Score one for restaurant chains at new Lenox eatery

Chain restaurant. Two dirty words — at least in some circles.

For some, chain restaurants offer familiarity and consistency. For others, they reek of passionless mediocrity.

No matter where you fall on that continuum, there’s a new chain in town that’s worth a look: True Food Kitchen. This is not your standard clone restaurant serving gluttonous comfort food in a dark space cluttered with tchotchkes. In fact, it’s quite the opposite. At True Food Kitchen, located at Lenox Square mall, the fare is anything but gluttonous.

True Food Kitchen implements the teachings of health and lifestyle guru Dr. Andrew Weil, a partner in the restaurant group. The menu stems from his anti-inflammatory diet food pyramid and is inspired by the recipes in his cookbook, “True Food: Seasonal, Sustainable, Simple, Pure,” which are featured prominently (and for sale) in stacks throughout the restaurant. Options abound for vegetarians, vegans and gluten-free guests, but traditional diners won’t be disappointed. The idea is to cement the notion that food can be simultaneously healthy and tasty. And for the most part, they do just that.

In keeping with the healthy lifestyle angle, the restaurant features a light and airy dining room outfitted with trendy, minimalist sensibilities and a stunning windowed wall overlooking Buckhead. Relaxed servers sport gray tees paired with scrub-style yoga pants, representative of the yoga classes offered at some of the True Food locations in off-hours.

Veggies are the name of the game at True Food Kitchen, where at any moment you’ll see cooks in the open kitchen prepping produce like the 24 some odd bunches of kale or the 75 to 100 pounds of butternut squash used each day.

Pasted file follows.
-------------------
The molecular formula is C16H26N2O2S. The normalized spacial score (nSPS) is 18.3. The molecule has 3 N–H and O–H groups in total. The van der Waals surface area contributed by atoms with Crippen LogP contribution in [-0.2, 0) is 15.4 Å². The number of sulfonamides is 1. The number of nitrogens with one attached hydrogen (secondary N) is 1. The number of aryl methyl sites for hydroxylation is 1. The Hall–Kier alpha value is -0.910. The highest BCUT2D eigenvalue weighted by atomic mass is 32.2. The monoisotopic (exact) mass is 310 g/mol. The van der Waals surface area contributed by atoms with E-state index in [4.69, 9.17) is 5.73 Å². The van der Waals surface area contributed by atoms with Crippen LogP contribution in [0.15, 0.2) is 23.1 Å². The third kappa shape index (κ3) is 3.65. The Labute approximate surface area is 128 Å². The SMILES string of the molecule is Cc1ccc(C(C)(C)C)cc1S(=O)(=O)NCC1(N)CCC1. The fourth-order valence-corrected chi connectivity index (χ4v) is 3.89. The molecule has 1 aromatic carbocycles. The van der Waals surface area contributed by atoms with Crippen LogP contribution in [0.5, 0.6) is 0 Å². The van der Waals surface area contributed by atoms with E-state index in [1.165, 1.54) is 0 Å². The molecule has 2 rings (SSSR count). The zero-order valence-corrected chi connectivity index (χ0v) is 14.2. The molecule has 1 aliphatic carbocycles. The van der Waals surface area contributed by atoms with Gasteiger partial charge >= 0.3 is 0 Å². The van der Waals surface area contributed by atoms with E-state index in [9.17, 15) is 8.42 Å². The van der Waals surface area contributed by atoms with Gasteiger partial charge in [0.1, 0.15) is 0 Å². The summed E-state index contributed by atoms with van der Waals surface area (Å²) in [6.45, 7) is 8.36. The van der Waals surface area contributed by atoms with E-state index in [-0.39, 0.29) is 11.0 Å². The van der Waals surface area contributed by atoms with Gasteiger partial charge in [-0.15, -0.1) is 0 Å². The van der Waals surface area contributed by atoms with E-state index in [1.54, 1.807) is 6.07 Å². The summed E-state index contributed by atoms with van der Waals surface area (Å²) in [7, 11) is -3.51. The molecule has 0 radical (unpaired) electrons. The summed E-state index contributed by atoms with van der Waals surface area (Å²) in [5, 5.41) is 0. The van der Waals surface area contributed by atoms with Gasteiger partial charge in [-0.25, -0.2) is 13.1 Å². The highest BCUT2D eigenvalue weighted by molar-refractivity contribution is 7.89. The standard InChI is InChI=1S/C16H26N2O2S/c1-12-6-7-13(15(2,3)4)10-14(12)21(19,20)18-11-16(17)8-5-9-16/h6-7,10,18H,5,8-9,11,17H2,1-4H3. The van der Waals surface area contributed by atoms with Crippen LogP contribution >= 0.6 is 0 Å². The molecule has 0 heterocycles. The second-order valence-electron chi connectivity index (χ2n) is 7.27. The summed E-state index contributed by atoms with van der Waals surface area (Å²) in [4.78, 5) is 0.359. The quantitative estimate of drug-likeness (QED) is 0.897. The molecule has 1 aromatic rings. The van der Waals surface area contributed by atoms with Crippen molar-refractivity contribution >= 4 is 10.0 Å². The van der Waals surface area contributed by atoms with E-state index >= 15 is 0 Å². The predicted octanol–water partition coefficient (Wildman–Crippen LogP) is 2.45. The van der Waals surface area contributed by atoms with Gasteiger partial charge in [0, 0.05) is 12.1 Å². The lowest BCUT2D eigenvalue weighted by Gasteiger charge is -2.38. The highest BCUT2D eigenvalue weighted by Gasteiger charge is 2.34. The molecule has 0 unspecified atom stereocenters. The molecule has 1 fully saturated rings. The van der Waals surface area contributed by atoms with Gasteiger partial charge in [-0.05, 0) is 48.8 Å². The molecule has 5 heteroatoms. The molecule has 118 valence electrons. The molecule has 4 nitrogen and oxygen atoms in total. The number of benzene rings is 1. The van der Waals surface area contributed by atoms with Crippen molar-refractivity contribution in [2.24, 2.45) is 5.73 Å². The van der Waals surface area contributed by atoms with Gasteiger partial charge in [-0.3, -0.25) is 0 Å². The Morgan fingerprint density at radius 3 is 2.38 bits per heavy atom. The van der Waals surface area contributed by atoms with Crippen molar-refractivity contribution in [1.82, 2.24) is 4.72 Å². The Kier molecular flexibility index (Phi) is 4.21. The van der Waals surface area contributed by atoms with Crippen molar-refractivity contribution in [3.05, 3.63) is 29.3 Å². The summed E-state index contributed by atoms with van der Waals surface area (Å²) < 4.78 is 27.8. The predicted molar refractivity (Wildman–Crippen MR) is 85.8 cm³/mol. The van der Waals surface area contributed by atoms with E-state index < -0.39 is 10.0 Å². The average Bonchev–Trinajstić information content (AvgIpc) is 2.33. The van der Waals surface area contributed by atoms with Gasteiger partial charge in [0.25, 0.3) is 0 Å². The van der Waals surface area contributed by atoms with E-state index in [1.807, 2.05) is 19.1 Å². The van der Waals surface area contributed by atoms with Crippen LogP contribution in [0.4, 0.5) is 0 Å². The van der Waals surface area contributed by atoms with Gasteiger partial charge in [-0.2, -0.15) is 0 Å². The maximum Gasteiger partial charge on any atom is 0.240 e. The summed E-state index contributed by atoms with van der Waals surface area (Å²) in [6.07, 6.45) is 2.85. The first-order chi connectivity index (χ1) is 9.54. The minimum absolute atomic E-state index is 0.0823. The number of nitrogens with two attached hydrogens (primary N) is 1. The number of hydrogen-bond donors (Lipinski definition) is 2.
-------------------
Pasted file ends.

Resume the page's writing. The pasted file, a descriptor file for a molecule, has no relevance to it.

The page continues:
You’ll find that kale used in many dishes, even the beverages. Instead of traditional sodas, True Food Kitchen whips up custom refreshers like the kale-aid, a beguiling cucumber-y, V-8-like mixture of kale, apple, cucumber, celery, lemon and ginger. Or you can get your antioxidant blast from a tartly sweet concoction known as the Medicine Man, a harmonious medley of sea buckthorn, pomegranate, cranberry and black tea.

Order the vegetable crudites and you’ll receive bowls of creamy tzatziki and black olive dip with a dazzling display of vibrant veggies. An oversized bowl packed with ice sprouts long stems of rapini, crisp cucumber sticks, stubby scrubbed carrots, tufts of purple cauliflower and baby bell pepper halves, making you feel as though you’re devouring the day’s harvest.

As you would expect, salads factor prominently into the menu. Add juicy grilled chicken to the large harvest chopped salad peppered with pomegranate seeds, cubes of roasted butternut squash and tangy pops of goat cheese. Or, try something a little more funky like the Thai green papaya salad made with thin kelp noodles and seasoned with a red chili-sesame dressing.

My favorites here include the garlicky (and a little salty) butternut squash pizza. Unless you order the gluten-free version, the pizza is made from a flaxseed crust and topped with smoked mozzarella, Vidalia onions and toasted walnuts. The same house-made dough rolled thin provides a crispy base for the caramelized onion tart studded with sweet black fig slices and Gorgonzola. Get one of each.

Follow up with a quinoa burger, another of True Food’s greatest hits. This “inside-out” burger makes use of the red quinoa-tabbouleh patties as buns, stuffing a wealth of cukes, avocado slices, hummus and tzatziki in between.

And as much as I revel in the perceived healthfulness of my veggie-packed meals here, a few items underperformed. Take the tandoori chicken, which seemed to have such promise. Nearly unseasoned and undercooked, the grilled bird pinked in comparison to the rich, black Beluga lentils on the side.

Ditto that for the street tacos, a bland compilation of unseasoned grass-fed steak, avocado, cotija cheese and a bare touch of tomatillo salsa. I quickly discovered that I could give the tacos a salty punch by topping them with the accompanying, stewy anasazi beans.

I almost convinced myself that dessert was healthy here, too. Well, why not? My dessert was made with squash. I’ll take a slice of that pumpkin-pie-spiced squash topped with a fluffy coconut whipped cream for a “healthy” dessert any day.

I can tell you this for sure, if my holiday shopping takes me to Lenox Square, I’ll take my midday respite at True Food Kitchen. Chain restaurant or not.

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